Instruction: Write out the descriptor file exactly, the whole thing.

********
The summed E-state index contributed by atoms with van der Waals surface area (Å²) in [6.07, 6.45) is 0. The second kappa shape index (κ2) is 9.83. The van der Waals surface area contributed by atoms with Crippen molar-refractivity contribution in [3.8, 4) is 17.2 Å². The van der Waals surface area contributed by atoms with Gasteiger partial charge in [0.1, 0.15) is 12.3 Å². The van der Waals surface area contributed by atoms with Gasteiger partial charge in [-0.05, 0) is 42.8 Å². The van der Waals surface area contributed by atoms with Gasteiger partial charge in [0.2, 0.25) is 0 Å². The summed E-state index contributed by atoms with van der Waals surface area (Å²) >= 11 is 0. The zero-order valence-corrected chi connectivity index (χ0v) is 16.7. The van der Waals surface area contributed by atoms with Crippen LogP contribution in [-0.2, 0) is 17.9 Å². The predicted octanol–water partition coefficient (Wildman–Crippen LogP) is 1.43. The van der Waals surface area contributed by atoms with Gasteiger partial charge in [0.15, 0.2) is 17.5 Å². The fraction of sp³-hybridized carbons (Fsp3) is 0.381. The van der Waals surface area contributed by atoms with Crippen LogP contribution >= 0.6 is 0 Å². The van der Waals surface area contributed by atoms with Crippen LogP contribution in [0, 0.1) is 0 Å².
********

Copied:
The summed E-state index contributed by atoms with van der Waals surface area (Å²) in [6.07, 6.45) is 0. The second kappa shape index (κ2) is 9.83. The van der Waals surface area contributed by atoms with Crippen molar-refractivity contribution in [3.8, 4) is 17.2 Å². The van der Waals surface area contributed by atoms with Gasteiger partial charge in [0.1, 0.15) is 12.3 Å². The van der Waals surface area contributed by atoms with Gasteiger partial charge in [-0.05, 0) is 42.8 Å². The van der Waals surface area contributed by atoms with Gasteiger partial charge in [0.2, 0.25) is 0 Å². The summed E-state index contributed by atoms with van der Waals surface area (Å²) >= 11 is 0. The zero-order valence-corrected chi connectivity index (χ0v) is 16.7. The van der Waals surface area contributed by atoms with Crippen LogP contribution in [-0.2, 0) is 17.9 Å². The predicted octanol–water partition coefficient (Wildman–Crippen LogP) is 1.43. The van der Waals surface area contributed by atoms with Gasteiger partial charge in [0.15, 0.2) is 17.5 Å². The fraction of sp³-hybridized carbons (Fsp3) is 0.381. The van der Waals surface area contributed by atoms with Crippen LogP contribution >= 0.6 is 0 Å². The van der Waals surface area contributed by atoms with Crippen LogP contribution in [0, 0.1) is 0 Å².